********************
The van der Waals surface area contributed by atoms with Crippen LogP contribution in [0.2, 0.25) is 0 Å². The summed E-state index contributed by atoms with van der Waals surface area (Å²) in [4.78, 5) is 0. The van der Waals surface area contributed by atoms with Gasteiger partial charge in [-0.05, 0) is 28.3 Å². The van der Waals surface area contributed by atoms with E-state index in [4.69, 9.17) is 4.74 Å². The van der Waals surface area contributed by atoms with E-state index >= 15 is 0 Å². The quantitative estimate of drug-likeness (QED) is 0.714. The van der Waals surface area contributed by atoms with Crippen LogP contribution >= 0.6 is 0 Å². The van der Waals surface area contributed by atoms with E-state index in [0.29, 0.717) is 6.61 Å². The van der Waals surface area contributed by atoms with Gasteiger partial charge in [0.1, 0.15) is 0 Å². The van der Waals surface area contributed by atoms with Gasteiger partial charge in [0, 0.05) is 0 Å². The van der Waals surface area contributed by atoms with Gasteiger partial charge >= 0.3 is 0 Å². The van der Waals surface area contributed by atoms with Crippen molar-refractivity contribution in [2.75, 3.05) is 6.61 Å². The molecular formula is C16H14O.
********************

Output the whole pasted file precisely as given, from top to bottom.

The van der Waals surface area contributed by atoms with Crippen LogP contribution in [0.2, 0.25) is 0 Å². The summed E-state index contributed by atoms with van der Waals surface area (Å²) in [4.78, 5) is 0. The van der Waals surface area contributed by atoms with Gasteiger partial charge in [-0.05, 0) is 28.3 Å². The van der Waals surface area contributed by atoms with E-state index in [4.69, 9.17) is 4.74 Å². The van der Waals surface area contributed by atoms with E-state index >= 15 is 0 Å². The quantitative estimate of drug-likeness (QED) is 0.714. The van der Waals surface area contributed by atoms with Crippen LogP contribution >= 0.6 is 0 Å². The van der Waals surface area contributed by atoms with E-state index in [0.29, 0.717) is 6.61 Å². The van der Waals surface area contributed by atoms with Gasteiger partial charge in [0.1, 0.15) is 0 Å². The van der Waals surface area contributed by atoms with Gasteiger partial charge in [0, 0.05) is 0 Å². The van der Waals surface area contributed by atoms with Gasteiger partial charge >= 0.3 is 0 Å². The van der Waals surface area contributed by atoms with Crippen molar-refractivity contribution in [2.75, 3.05) is 6.61 Å². The molecular formula is C16H14O.